Talk with your health care provider to understand the risks and benefits of each medication. Report any concerns about side effects to your health care provider right away. Avoid stopping medication without talking to your health care provider first. Read the latest medication warnings, patient medication guides, and information on newly approved medications on the Food and Drug Administration (FDA) website.

Psychotherapy

Psychotherapy (sometimes called “talk therapy”) is a term for various treatment techniques that aim to help a person identify and change troubling emotions, thoughts, and behaviors. Psychotherapy can offer support, education, skills, and strategies to people with bipolar disorder and their families.

Some types of psychotherapy can be effective treatments for bipolar disorder when used with medications, including interpersonal and social rhythm therapy, which aims to understand and work with an individual’s biological and social rhythms. Cognitive behavioral therapy (CBT) is an important treatment for depression, and CBT adapted for the treatment of insomnia can be especially helpful as a component of the treatment of bipolar depression. Learn more on NIMH’s psychotherapies webpage.

Other Treatments

Some people may find other treatments helpful in managing their bipolar disorder symptoms.

  • Electroconvulsive therapy (ECT) is a brain stimulation procedure that can help relieve severe symptoms of bipolar disorder. ECT is usually only considered if an individual’s illness has not improved after other treatments such as medication or psychotherapy, or in cases that require rapid response, such as with suicide risk or catatonia (a state of unresponsiveness).
  • Transcranial Magnetic Stimulation (TMS) is a type of brain stimulation that uses magnetic waves, rather than the electrical stimulus of ECT, to relieve depression over a series of treatment sessions. Although not as powerful as ECT, TMS does not require general anesthesia and presents little risk of memory or adverse cognitive effects.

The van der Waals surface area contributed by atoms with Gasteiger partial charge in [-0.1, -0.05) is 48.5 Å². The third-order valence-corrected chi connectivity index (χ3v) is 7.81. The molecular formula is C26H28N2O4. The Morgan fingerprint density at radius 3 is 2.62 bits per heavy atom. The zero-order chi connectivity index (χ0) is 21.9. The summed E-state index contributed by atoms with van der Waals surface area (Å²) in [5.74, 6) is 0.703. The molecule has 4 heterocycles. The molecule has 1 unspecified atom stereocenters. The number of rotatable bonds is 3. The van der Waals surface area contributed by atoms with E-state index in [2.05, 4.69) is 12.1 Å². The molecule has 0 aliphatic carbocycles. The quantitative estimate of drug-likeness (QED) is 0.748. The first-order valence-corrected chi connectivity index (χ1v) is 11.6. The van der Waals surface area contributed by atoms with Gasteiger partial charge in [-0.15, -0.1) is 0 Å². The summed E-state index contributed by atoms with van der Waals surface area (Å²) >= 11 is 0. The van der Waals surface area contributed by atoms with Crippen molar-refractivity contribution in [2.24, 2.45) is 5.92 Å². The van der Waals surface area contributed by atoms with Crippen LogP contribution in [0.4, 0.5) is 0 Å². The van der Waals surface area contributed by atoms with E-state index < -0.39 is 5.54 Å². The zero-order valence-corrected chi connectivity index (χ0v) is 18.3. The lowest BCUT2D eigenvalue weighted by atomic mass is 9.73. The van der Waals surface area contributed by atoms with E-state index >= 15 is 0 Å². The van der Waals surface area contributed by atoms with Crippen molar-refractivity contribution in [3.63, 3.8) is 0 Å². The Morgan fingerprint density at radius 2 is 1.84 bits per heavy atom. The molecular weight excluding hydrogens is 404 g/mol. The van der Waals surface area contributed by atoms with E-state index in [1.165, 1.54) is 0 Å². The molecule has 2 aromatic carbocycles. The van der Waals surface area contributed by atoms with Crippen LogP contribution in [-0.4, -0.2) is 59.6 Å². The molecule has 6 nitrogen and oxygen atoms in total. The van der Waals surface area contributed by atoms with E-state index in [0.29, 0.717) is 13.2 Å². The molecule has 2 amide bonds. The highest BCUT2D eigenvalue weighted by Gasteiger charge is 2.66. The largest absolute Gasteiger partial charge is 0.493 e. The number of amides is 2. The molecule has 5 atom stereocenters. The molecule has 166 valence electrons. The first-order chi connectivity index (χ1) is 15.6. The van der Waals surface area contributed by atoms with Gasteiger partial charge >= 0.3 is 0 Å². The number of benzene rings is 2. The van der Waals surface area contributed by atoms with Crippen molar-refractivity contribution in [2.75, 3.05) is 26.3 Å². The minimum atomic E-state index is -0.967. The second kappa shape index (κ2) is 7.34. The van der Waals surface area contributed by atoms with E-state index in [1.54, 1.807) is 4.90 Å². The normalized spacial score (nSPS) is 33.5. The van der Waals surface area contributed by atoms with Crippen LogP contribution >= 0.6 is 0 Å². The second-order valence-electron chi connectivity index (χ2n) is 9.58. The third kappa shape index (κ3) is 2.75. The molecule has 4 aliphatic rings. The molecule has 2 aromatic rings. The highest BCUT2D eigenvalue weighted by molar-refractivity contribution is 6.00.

• Light Therapy is the best evidence-based treatment for seasonal affective disorder (SAD), and many people with bipolar disorder experience seasonal worsening of depression in the winter, in some cases to the point of SAD. Light therapy could also be considered for lesser forms of seasonal worsening of bipolar depression.

Complementary Health Approaches

Unlike specific psychotherapy and medication treatments that are scientifically proven to improve bipolar disorder symptoms, complementary health approaches for bipolar disorder, such as natural products, are not based on current knowledge or evidence. For more information, visit the National Center for Complementary and Integrative Health website.

Coping With Bipolar Disorder

Living with bipolar disorder can be challenging, but there are ways to help yourself, as well as your friends and loved ones.